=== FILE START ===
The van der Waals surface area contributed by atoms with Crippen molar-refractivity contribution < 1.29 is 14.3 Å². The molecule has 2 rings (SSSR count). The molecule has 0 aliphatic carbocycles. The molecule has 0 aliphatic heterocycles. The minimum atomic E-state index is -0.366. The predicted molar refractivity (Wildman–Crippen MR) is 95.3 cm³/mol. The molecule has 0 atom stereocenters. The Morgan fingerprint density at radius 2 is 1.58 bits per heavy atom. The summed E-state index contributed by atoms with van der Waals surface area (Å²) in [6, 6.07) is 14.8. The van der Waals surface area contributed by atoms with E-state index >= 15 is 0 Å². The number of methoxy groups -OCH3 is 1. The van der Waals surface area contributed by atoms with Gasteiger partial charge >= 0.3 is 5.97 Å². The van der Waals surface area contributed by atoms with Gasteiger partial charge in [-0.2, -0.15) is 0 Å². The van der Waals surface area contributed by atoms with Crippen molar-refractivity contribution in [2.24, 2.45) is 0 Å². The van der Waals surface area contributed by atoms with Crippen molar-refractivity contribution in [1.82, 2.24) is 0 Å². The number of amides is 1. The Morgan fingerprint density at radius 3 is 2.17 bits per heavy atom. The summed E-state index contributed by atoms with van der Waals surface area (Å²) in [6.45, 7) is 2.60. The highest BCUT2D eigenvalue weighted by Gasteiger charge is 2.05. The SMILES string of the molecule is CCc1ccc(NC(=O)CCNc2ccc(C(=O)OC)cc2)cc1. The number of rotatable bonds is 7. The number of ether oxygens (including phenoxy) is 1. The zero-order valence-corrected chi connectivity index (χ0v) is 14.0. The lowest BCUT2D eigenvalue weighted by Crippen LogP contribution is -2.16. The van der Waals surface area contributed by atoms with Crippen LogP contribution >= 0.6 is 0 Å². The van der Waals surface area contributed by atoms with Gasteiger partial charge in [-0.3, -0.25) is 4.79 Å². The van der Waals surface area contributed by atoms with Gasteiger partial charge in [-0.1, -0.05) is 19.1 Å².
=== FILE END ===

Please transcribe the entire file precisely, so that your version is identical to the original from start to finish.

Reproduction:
The van der Waals surface area contributed by atoms with Crippen molar-refractivity contribution < 1.29 is 14.3 Å². The molecule has 2 rings (SSSR count). The molecule has 0 aliphatic carbocycles. The molecule has 0 aliphatic heterocycles. The minimum atomic E-state index is -0.366. The predicted molar refractivity (Wildman–Crippen MR) is 95.3 cm³/mol. The molecule has 0 atom stereocenters. The Morgan fingerprint density at radius 2 is 1.58 bits per heavy atom. The summed E-state index contributed by atoms with van der Waals surface area (Å²) in [6, 6.07) is 14.8. The van der Waals surface area contributed by atoms with E-state index >= 15 is 0 Å². The number of methoxy groups -OCH3 is 1. The van der Waals surface area contributed by atoms with Gasteiger partial charge >= 0.3 is 5.97 Å². The van der Waals surface area contributed by atoms with Gasteiger partial charge in [-0.2, -0.15) is 0 Å². The van der Waals surface area contributed by atoms with Crippen molar-refractivity contribution in [2.24, 2.45) is 0 Å². The van der Waals surface area contributed by atoms with Crippen molar-refractivity contribution in [1.82, 2.24) is 0 Å². The number of amides is 1. The Morgan fingerprint density at radius 3 is 2.17 bits per heavy atom. The summed E-state index contributed by atoms with van der Waals surface area (Å²) in [6.45, 7) is 2.60. The highest BCUT2D eigenvalue weighted by Gasteiger charge is 2.05. The SMILES string of the molecule is CCc1ccc(NC(=O)CCNc2ccc(C(=O)OC)cc2)cc1. The number of rotatable bonds is 7. The number of ether oxygens (including phenoxy) is 1. The zero-order valence-corrected chi connectivity index (χ0v) is 14.0. The lowest BCUT2D eigenvalue weighted by Crippen LogP contribution is -2.16. The van der Waals surface area contributed by atoms with Crippen LogP contribution >= 0.6 is 0 Å². The van der Waals surface area contributed by atoms with Gasteiger partial charge in [-0.3, -0.25) is 4.79 Å². The van der Waals surface area contributed by atoms with Gasteiger partial charge in [-0.1, -0.05) is 19.1 Å².